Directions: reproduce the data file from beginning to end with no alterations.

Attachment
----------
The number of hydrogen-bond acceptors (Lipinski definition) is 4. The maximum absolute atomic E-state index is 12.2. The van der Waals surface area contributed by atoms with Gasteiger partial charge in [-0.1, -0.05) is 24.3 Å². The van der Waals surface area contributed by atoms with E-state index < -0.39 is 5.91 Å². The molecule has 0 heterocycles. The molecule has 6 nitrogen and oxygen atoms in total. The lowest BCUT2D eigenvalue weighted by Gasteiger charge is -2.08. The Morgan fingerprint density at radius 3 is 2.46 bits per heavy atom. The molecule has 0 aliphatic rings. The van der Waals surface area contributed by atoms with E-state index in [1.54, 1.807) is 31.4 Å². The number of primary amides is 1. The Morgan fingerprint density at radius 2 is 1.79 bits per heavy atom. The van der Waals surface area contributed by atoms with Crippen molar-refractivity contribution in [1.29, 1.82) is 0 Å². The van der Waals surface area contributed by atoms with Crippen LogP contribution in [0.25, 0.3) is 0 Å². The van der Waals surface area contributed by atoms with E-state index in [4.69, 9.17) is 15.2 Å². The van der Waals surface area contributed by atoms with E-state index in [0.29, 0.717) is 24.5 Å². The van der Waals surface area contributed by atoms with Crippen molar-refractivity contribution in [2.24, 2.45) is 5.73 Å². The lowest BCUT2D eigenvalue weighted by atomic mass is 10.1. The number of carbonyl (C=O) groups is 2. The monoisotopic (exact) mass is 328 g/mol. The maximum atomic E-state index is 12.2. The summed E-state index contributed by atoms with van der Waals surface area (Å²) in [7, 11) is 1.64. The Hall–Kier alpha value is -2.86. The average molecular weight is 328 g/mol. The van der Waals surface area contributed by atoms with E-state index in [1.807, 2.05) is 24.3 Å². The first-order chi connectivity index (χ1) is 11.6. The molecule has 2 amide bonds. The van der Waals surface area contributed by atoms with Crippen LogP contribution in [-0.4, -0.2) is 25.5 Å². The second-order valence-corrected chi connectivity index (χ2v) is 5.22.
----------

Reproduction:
The number of hydrogen-bond acceptors (Lipinski definition) is 4. The maximum absolute atomic E-state index is 12.2. The van der Waals surface area contributed by atoms with Gasteiger partial charge in [-0.1, -0.05) is 24.3 Å². The van der Waals surface area contributed by atoms with E-state index < -0.39 is 5.91 Å². The molecule has 0 heterocycles. The molecule has 6 nitrogen and oxygen atoms in total. The lowest BCUT2D eigenvalue weighted by Gasteiger charge is -2.08. The Morgan fingerprint density at radius 3 is 2.46 bits per heavy atom. The molecule has 0 aliphatic rings. The van der Waals surface area contributed by atoms with E-state index in [1.54, 1.807) is 31.4 Å². The number of primary amides is 1. The Morgan fingerprint density at radius 2 is 1.79 bits per heavy atom. The van der Waals surface area contributed by atoms with Crippen molar-refractivity contribution in [1.29, 1.82) is 0 Å². The van der Waals surface area contributed by atoms with Crippen LogP contribution in [0.25, 0.3) is 0 Å². The van der Waals surface area contributed by atoms with E-state index in [4.69, 9.17) is 15.2 Å². The van der Waals surface area contributed by atoms with E-state index in [0.29, 0.717) is 24.5 Å². The van der Waals surface area contributed by atoms with Crippen molar-refractivity contribution in [2.24, 2.45) is 5.73 Å². The lowest BCUT2D eigenvalue weighted by atomic mass is 10.1. The number of carbonyl (C=O) groups is 2. The monoisotopic (exact) mass is 328 g/mol. The maximum atomic E-state index is 12.2. The summed E-state index contributed by atoms with van der Waals surface area (Å²) in [7, 11) is 1.64. The Hall–Kier alpha value is -2.86. The average molecular weight is 328 g/mol. The van der Waals surface area contributed by atoms with E-state index in [1.807, 2.05) is 24.3 Å². The first-order chi connectivity index (χ1) is 11.6. The molecule has 2 amide bonds. The van der Waals surface area contributed by atoms with Crippen LogP contribution in [-0.4, -0.2) is 25.5 Å². The second-order valence-corrected chi connectivity index (χ2v) is 5.22.